Home > Computing > Video encoding benchmarks on AMD Ryzen chip are…

Video encoding benchmarks on AMD Ryzen chip are good news, if they’re true

When AMD announced the new Ryzen chips, built on its Zen architecture, the excitement from the community was real. However, details on available SKUs, launch windows, and specific performance metrics were lacking. Thanks to purported benchmarks leaked by a Reddit user from a French hardware magazine, we may have a better idea of where the chips fall in terms of real-world performance. While our French is a little rusty, hardware benchmarks know no language, and the graphs shown in the article were averaged from a number of different tests, and shown as a percentage change from the very popular Core i5-6600K.

First up, we have the video encoding and rendering benchmarks. The AMD 2D3151A2M88E soars ahead, hitting 168.7 percent of the aformentioned Core i5. Only the very expensive Core i7-6900K manages to beat out the Ryzen option. AMD chips have historically suffered during CPU heavy rendering tests such as Handbrake, WPrime, Blender, and 3DSMax benchmarks, so it’s exciting to see a chip from the red team take a strong lead.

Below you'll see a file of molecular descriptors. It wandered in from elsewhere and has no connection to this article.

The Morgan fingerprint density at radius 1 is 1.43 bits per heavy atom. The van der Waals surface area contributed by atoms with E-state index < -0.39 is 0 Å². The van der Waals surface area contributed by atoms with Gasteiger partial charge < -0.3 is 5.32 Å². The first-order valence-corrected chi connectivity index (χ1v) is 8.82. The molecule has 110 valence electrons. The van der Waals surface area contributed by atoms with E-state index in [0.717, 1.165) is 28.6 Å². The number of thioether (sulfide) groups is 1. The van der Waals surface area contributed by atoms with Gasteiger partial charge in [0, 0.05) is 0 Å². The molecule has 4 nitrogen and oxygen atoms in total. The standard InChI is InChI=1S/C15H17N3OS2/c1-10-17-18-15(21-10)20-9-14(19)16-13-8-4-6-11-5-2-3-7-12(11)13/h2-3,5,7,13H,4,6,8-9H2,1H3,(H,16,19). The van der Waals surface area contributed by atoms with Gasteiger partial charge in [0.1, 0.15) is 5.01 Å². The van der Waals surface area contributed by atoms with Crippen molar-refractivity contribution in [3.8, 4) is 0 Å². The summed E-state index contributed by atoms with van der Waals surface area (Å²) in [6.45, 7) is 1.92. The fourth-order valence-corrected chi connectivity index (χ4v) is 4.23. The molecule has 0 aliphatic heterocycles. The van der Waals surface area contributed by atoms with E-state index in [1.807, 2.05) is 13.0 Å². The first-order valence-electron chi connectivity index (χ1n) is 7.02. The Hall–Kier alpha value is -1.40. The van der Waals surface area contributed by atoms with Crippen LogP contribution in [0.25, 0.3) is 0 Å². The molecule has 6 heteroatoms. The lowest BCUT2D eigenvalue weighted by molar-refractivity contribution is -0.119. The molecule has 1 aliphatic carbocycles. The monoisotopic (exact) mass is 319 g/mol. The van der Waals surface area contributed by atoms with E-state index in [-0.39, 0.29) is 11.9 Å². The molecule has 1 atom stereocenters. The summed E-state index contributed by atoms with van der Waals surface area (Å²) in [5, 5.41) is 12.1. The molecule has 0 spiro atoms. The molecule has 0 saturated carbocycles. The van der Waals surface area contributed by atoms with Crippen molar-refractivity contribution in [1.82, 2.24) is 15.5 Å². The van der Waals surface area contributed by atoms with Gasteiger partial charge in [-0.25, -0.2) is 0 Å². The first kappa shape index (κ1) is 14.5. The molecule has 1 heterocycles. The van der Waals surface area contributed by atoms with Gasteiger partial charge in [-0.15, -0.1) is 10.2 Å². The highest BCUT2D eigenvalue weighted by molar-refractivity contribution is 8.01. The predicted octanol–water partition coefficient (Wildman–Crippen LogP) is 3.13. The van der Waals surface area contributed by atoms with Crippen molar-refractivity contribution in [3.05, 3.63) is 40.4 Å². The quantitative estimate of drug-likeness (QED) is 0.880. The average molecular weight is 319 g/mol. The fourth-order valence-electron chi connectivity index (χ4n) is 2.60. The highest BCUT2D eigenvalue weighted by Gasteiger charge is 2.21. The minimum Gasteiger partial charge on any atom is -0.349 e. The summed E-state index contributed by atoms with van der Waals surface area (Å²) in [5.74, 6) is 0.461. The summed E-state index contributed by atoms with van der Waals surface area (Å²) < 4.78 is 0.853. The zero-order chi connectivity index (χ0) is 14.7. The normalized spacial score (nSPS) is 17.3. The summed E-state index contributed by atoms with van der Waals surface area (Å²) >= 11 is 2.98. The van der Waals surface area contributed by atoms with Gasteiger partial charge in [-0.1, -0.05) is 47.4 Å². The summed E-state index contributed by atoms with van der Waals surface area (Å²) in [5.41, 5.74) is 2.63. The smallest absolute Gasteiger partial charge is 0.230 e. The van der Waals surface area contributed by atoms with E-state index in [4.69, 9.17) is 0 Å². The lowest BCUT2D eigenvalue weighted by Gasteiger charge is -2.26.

Because the benchmarks don’t mention which video card was used during the gaming tests, it’s a little less clear how the chip will perform while goofing off. The result actually falls between the Core i5-6500 and Core i5-6600K, slipping from the strong lead it took during video benchmarking.

Finally, power consumption tests reveal the chip pulls 93 Watts, just under the promised 95 Watt TDP AMD announced at the launch event. That’s much more in line with the Core i7-6600K, and should allow a little extra overhead for overclocking the chip.

More: AMD’s ‘Ryzen’ chips integrate neural nets for killer performance

As always, it’s important to take early product leaks and information with a healthy dose of skepticism. There are often a lot of misleading posts and unconfirmed rumors before hardware actually hits the market, and from everything we’ve seen, Ryzen chips are probably still a few months away at least. That being said, the benchmarks look to be in line with what we’d expect, and hope for, from a new AMD processor. With CES right around the corner, we’ll likely know sooner rather than later if these numbers hold any water.